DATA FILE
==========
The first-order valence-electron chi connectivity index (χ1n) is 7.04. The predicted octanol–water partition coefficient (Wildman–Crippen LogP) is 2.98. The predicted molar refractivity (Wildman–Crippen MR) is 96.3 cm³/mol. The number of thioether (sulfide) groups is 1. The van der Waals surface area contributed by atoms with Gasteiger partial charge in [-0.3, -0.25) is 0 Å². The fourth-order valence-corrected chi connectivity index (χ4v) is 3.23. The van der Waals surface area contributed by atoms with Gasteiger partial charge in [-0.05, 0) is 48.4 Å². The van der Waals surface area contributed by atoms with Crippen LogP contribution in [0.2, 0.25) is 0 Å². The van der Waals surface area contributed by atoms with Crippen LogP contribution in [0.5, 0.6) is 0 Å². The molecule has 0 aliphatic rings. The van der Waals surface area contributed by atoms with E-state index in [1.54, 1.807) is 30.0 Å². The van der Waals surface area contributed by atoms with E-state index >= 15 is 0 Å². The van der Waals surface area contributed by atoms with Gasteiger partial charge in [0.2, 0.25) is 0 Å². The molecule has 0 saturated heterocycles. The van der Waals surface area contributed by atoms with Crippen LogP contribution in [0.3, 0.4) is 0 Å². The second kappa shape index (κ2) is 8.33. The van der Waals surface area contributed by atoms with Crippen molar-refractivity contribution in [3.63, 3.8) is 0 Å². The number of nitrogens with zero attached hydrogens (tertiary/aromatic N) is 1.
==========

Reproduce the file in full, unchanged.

The first-order valence-electron chi connectivity index (χ1n) is 7.04. The predicted octanol–water partition coefficient (Wildman–Crippen LogP) is 2.98. The predicted molar refractivity (Wildman–Crippen MR) is 96.3 cm³/mol. The number of thioether (sulfide) groups is 1. The van der Waals surface area contributed by atoms with Gasteiger partial charge in [-0.3, -0.25) is 0 Å². The fourth-order valence-corrected chi connectivity index (χ4v) is 3.23. The van der Waals surface area contributed by atoms with Gasteiger partial charge in [-0.05, 0) is 48.4 Å². The van der Waals surface area contributed by atoms with Crippen LogP contribution in [0.2, 0.25) is 0 Å². The van der Waals surface area contributed by atoms with Crippen LogP contribution in [0.5, 0.6) is 0 Å². The molecule has 0 aliphatic rings. The van der Waals surface area contributed by atoms with E-state index in [1.54, 1.807) is 30.0 Å². The van der Waals surface area contributed by atoms with E-state index >= 15 is 0 Å². The van der Waals surface area contributed by atoms with Gasteiger partial charge in [0.2, 0.25) is 0 Å². The molecule has 0 saturated heterocycles. The van der Waals surface area contributed by atoms with Crippen LogP contribution in [0.3, 0.4) is 0 Å². The second kappa shape index (κ2) is 8.33. The van der Waals surface area contributed by atoms with Crippen molar-refractivity contribution in [3.63, 3.8) is 0 Å². The number of nitrogens with zero attached hydrogens (tertiary/aromatic N) is 1.